"However, asset allocation is usually the key driver of returns, and the extent to which this will change dynamically, will vary dramatically between funds."
Byrne described equity beta as the engine that would take schemes to their investment destination. And while equities were not without risk, reducing exposure would result in lost returns.
He said: "You could have a look at having less volatile equities using some sort of smart beta type approaches in order to reduce volatility. It's worthwhile but has too limited an impact in crisis situations. But there are some alternatives around hedging risks, and you've got potential to do dynamic asset allocation or to use other top volatility management techniques."
According to Lee it is critical to understand the needs of the majority of DC members before designing the investment strategy. He said: "Remember, many members are on low to average salaries. It is likely the majority in most DC schemes may not need to take a disproportionate amount of investment risk if they commit to make adequate contributions for a long enough period.
"The crucial assumption in all of this is that state provision remains largely as is, and as part of their overall retirement income. The charge cap at its current rate or at some lower future level shouldn't disrupt this optimal DC scheme design and nor should the cap be seen as a target for exactly those reasons.
"I think my basic principles are that the default design should be targeted at the majority of scheme members and those for whom the DC assets are going to be most essential. Some limited additional choices should be provided for those members for whom the default is less appropriate, and/or who are more engaged, reflecting their more specific circumstances."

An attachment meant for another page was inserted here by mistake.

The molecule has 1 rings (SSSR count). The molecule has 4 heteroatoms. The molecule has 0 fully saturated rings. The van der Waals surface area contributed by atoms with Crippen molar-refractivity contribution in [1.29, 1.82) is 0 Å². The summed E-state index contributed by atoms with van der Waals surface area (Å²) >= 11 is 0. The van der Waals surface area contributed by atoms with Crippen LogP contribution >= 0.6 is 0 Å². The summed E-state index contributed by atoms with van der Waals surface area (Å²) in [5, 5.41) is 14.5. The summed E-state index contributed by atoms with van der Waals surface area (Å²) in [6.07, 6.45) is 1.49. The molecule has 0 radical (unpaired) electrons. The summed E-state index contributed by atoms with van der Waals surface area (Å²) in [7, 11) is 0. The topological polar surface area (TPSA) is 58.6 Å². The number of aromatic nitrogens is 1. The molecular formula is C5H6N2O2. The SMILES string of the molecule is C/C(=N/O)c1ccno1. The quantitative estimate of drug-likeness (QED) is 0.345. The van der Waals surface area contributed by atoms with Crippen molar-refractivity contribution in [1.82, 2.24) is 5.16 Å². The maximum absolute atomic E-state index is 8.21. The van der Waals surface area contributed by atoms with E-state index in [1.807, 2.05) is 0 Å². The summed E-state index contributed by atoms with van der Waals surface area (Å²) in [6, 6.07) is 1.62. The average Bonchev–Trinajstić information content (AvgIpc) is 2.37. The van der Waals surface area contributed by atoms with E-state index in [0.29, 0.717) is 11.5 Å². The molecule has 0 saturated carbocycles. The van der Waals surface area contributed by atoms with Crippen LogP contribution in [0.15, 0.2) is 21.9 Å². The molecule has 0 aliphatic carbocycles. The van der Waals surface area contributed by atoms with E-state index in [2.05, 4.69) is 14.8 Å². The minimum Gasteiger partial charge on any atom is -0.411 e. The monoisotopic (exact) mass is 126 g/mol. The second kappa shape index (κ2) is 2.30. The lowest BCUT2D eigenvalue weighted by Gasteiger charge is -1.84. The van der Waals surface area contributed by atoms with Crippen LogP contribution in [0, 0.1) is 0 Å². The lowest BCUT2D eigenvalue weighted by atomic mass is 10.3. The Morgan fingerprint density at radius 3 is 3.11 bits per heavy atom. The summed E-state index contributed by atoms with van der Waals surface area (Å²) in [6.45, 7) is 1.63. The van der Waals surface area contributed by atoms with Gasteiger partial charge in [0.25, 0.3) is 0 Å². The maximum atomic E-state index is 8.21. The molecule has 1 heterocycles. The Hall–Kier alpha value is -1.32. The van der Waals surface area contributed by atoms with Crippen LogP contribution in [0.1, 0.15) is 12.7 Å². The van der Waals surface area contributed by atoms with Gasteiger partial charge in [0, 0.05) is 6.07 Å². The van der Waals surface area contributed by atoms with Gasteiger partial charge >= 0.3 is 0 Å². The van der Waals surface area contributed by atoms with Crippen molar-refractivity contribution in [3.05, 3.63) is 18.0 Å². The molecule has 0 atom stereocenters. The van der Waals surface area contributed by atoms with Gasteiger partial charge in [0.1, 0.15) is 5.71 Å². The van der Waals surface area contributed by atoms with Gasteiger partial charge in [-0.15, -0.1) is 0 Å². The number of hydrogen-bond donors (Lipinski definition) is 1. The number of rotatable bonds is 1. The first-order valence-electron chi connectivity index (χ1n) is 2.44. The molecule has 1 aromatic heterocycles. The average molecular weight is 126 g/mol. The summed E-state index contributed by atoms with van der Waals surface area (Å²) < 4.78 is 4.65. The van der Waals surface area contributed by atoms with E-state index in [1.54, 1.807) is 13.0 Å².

Still, small schemes would struggle to create enough scale to gain access to efficient costs. For those that could not achieve scale internally, Lee recommended looking externally for help. He said: "You should consider outsourcing to either a multi-employer arrangement or a master trust.
"Greater pooling of assets should provide increased purchasing power, and other economies of scale, to the benefit of both members and employers. These arrangements are expected to grow rapidly as DC assets increase and regulation becomes mostly more expensive and more costly."
But Lee warned schemes that provider selection was critical given that not all would be successful over the longer term, as witnessed in Australian.
He said: "My view is that some form of passive DGFs and blends thereof may be an effective way of addressing the charge cap while still delivering the investment efficiency and the required returns you need to support the default. In the absence of scale, master trusts and other multi-employer schemes may well be a good solution to these issues."
Byrne added: "You're not going to be able to afford within the charge cap everything that you'd ideally want. You can get equity beta, the engine, quite cheaply. We think it's worth paying for devices and features than can help smooth the journey or provide protection should anything go wrong. Dynamic asset allocation and target volatility triggers are a couple of examples of that."